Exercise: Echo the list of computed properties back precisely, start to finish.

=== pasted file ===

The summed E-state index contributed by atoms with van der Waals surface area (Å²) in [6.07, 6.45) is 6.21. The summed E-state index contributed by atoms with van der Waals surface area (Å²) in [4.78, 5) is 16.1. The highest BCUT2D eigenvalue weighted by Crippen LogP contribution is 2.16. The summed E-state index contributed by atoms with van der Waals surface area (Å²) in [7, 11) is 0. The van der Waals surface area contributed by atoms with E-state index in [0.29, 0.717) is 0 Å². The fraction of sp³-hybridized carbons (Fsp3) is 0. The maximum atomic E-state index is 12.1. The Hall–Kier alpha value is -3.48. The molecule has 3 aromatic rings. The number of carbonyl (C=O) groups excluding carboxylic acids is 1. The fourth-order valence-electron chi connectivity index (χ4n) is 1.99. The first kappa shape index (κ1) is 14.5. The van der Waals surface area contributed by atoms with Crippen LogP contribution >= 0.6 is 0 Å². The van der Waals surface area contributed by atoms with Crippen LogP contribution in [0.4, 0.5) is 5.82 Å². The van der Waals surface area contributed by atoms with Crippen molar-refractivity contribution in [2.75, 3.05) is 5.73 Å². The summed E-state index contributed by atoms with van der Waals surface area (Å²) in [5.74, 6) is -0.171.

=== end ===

The summed E-state index contributed by atoms with van der Waals surface area (Å²) in [6.07, 6.45) is 6.21. The summed E-state index contributed by atoms with van der Waals surface area (Å²) in [4.78, 5) is 16.1. The highest BCUT2D eigenvalue weighted by Crippen LogP contribution is 2.16. The summed E-state index contributed by atoms with van der Waals surface area (Å²) in [7, 11) is 0. The van der Waals surface area contributed by atoms with E-state index in [0.29, 0.717) is 0 Å². The fraction of sp³-hybridized carbons (Fsp3) is 0. The maximum atomic E-state index is 12.1. The Hall–Kier alpha value is -3.48. The molecule has 3 aromatic rings. The number of carbonyl (C=O) groups excluding carboxylic acids is 1. The fourth-order valence-electron chi connectivity index (χ4n) is 1.99. The first kappa shape index (κ1) is 14.5. The van der Waals surface area contributed by atoms with Crippen LogP contribution >= 0.6 is 0 Å². The van der Waals surface area contributed by atoms with Crippen LogP contribution in [0.4, 0.5) is 5.82 Å². The van der Waals surface area contributed by atoms with Crippen molar-refractivity contribution in [2.75, 3.05) is 5.73 Å². The summed E-state index contributed by atoms with van der Waals surface area (Å²) in [5.74, 6) is -0.171.